The St. Louis-based company said the lower sales volume and gross margins resulted in part from having to provide retailers with lower prices and a higher level of markdown assistance. Due to the anticipation of continued markdowns and pricing pressures, Kellwood provided fourth-quarter guidance of a loss in the range of $3 million to $5 million, or between 14 cents and 24 cents a share. The comparable year-ago loss was $1.6 million, or 7 cents, which included a one-time $5.9 million pretax gain.
Hal J. Upbin, chairman, president and chief executive officer, said at the time that the company’s core brands — Sag Harbor, Koret and Kathie Lee — represented 62 percent of the firm’s women’s sportswear business. Sales for these labels dropped $65 million during the quarter.
“The moderate business has been difficult and everyone has shared that,” he said. “But Sag Harbor held the lion’s share of the career segment, and as career eroded, the king of the hill eroded, too. That’s why we went into the casual business this year in a major way. Casual was less than 3 percent of our business and this fall it will be 30 percent of our business.”
The key is diversification, Henderson added.
“When you are a go-to supplier in a career environment and career has slowed down, you have to be affected,” he added.
Design director Marina Pappas noted that the evolution of Casual Friday dressing was a big reason that led to Sag Harbor’s need to update its look.
“For a long time, we had a specific customer that didn’t change,” said Pappas, who has designed Sag Harbor since the line was founded in 1976. “But people are starting to dress more casual at work. They don’t wear suits all the time. They want to wear a sweater instead of a jacket and we are now adapting to meet that need and giving them options.”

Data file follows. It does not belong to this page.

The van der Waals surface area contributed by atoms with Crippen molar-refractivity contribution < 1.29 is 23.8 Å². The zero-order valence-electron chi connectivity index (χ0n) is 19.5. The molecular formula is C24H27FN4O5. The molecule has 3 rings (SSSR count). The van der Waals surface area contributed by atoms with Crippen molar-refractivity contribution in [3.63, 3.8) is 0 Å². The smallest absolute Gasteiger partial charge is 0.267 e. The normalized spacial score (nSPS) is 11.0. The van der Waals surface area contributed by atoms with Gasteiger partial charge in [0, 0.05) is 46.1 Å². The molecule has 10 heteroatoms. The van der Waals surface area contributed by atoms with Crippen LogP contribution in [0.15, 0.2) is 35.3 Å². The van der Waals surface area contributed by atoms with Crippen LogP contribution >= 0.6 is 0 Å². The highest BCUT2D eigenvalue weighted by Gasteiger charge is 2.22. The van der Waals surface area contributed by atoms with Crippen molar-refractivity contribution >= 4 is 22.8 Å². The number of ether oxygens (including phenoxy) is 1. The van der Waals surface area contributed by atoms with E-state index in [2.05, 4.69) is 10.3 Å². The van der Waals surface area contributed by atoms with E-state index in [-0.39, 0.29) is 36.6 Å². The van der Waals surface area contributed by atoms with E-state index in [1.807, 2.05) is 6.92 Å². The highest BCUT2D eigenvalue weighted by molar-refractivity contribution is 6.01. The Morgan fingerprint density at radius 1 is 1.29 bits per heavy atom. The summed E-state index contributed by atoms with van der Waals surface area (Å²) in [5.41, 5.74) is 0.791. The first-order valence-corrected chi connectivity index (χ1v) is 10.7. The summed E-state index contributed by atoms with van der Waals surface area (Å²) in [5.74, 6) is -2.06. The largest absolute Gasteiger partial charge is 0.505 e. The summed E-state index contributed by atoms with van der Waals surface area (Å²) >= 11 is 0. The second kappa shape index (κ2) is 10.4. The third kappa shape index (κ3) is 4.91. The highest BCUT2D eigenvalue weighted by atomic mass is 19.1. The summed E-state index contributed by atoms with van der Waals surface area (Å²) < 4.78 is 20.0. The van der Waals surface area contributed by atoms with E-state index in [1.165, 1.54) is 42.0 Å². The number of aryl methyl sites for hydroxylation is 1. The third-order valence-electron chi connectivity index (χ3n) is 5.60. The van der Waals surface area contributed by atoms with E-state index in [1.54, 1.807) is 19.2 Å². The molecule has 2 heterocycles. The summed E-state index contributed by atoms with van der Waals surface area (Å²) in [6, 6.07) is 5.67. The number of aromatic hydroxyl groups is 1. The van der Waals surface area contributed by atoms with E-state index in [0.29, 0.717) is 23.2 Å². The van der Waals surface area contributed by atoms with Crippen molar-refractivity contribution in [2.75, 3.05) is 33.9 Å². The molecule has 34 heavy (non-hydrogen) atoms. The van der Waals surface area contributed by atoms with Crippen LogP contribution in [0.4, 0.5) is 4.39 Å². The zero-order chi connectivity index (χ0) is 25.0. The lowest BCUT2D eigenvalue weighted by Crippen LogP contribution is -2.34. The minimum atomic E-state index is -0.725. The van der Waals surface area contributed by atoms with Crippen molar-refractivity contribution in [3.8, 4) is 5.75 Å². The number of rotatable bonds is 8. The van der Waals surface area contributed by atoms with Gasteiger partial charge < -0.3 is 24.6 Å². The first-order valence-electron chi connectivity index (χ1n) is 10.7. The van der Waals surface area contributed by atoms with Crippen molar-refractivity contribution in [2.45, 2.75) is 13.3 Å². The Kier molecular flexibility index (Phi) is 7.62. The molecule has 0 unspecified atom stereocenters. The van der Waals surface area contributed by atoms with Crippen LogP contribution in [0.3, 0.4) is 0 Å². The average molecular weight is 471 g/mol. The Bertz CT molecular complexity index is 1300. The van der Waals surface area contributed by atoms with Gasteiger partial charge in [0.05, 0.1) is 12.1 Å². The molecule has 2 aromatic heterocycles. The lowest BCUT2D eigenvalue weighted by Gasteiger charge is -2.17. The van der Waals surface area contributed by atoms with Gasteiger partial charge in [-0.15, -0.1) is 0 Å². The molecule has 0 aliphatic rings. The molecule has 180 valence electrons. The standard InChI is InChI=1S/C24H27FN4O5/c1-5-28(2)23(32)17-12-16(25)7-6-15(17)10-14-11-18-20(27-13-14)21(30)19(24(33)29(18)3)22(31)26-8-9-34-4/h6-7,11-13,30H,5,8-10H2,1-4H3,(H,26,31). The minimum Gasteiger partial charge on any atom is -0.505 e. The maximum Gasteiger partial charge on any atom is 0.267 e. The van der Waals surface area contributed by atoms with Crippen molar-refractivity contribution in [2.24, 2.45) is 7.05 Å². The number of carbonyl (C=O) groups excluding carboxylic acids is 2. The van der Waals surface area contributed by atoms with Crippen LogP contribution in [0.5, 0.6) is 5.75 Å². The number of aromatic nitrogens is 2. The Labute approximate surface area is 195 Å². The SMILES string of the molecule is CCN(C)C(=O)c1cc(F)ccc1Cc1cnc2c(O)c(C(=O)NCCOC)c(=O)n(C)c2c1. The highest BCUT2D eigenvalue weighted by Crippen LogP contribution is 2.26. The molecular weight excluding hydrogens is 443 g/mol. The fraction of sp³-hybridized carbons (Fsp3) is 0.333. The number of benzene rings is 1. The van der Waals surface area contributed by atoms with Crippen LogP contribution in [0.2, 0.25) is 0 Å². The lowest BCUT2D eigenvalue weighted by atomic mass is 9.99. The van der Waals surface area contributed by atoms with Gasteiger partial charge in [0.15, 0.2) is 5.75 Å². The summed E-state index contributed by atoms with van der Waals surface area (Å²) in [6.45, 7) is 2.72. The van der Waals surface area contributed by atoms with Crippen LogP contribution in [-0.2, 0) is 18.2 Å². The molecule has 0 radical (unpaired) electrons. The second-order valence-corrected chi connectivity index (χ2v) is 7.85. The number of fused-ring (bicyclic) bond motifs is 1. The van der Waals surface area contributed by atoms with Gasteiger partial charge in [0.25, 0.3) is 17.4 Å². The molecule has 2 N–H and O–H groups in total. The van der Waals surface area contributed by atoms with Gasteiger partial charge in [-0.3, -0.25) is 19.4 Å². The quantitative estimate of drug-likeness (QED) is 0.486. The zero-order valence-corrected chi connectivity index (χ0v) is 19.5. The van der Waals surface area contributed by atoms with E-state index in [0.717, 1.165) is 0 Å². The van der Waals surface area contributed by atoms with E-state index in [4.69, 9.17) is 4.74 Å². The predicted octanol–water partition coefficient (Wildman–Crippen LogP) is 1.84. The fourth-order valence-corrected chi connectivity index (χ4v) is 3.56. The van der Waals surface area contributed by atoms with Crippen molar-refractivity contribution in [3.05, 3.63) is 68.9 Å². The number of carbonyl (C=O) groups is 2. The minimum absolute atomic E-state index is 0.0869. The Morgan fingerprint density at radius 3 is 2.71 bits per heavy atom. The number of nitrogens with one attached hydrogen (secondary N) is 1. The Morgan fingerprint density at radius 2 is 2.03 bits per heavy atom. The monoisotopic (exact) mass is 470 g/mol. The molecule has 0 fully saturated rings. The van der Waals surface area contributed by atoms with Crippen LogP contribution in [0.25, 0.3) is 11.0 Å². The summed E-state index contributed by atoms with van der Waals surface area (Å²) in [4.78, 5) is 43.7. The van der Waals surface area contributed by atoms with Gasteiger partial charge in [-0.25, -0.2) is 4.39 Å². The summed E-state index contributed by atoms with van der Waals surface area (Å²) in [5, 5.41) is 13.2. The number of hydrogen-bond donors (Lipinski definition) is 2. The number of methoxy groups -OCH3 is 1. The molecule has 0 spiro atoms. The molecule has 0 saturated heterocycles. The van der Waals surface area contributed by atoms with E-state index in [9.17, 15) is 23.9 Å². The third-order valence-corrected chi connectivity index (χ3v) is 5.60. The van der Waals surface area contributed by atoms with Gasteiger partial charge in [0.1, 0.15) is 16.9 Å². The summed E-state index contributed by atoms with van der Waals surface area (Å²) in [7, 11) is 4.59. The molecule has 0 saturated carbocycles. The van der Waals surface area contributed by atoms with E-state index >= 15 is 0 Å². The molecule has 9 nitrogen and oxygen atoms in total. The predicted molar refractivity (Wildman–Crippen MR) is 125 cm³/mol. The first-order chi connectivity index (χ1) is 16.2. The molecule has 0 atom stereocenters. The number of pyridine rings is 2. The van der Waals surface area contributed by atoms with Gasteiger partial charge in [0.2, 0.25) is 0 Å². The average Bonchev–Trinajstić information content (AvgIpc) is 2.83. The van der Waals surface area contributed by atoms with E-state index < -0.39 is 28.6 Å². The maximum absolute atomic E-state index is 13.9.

Henderson noted the intense competition and promotional activity put on moderate labels from better-priced lines.
“There was an overabundance of better goods that were being liquidated and promoted, and our customer, like any customer, ran to a certain degree to participate in that promotional activity,” he said. “The marketplace has flushed itself of that situation right now and there are features that we put into our product that are not in the better market, in terms of fit. Most of the better product is geared a little younger and doesn’t relate to our customer’s needs.”
So far, Ruzow said reaction to the new look of Sag Harbor has been positive.
Retailers with substantial distribution of Sag Harbor include J.C. Penney Co. and Belk’s Department Stores. A spokeswoman for J.C. Penney said a buyer at the store described the new Sag Harbor as “very with it.”
“It’s exciting, trendy, a much better assortment than previous seasons,” the spokeswoman quoted the buyer. “We feel it should fit nicely in our merchandise assortment. One of our objectives going forward is providing our customer with trend-right, fashion-right merchandise and we think Sag Harbor will help us accomplish that objective.”
The Kellwood Brands
In addition to the Sag Harbor brand, which is estimated to generate annual wholesale volume of $500 million to $600 million, Kellwood’s women’s sportswear brands, which account for about $1.6 billion in annual sales, are listed below in size order:
Kathie Lee, a line sold exclusively at Wal-Mart, with estimated retail sales of $700 million.
Koret, a San Francisco-based sportswear label, considered its third-largest brand.
My Michelle, Dorby, Vintage Blue and Studio Ease, Kellwood’s second-largest tier of brands, in terms of volume.
Cricket Lane, coordinated sportswear.
David Meister, a better dress collection.
Bridge line David Dart.
Democracy, a bridge sportswear line.
Emme, a full-sized better sportswear line.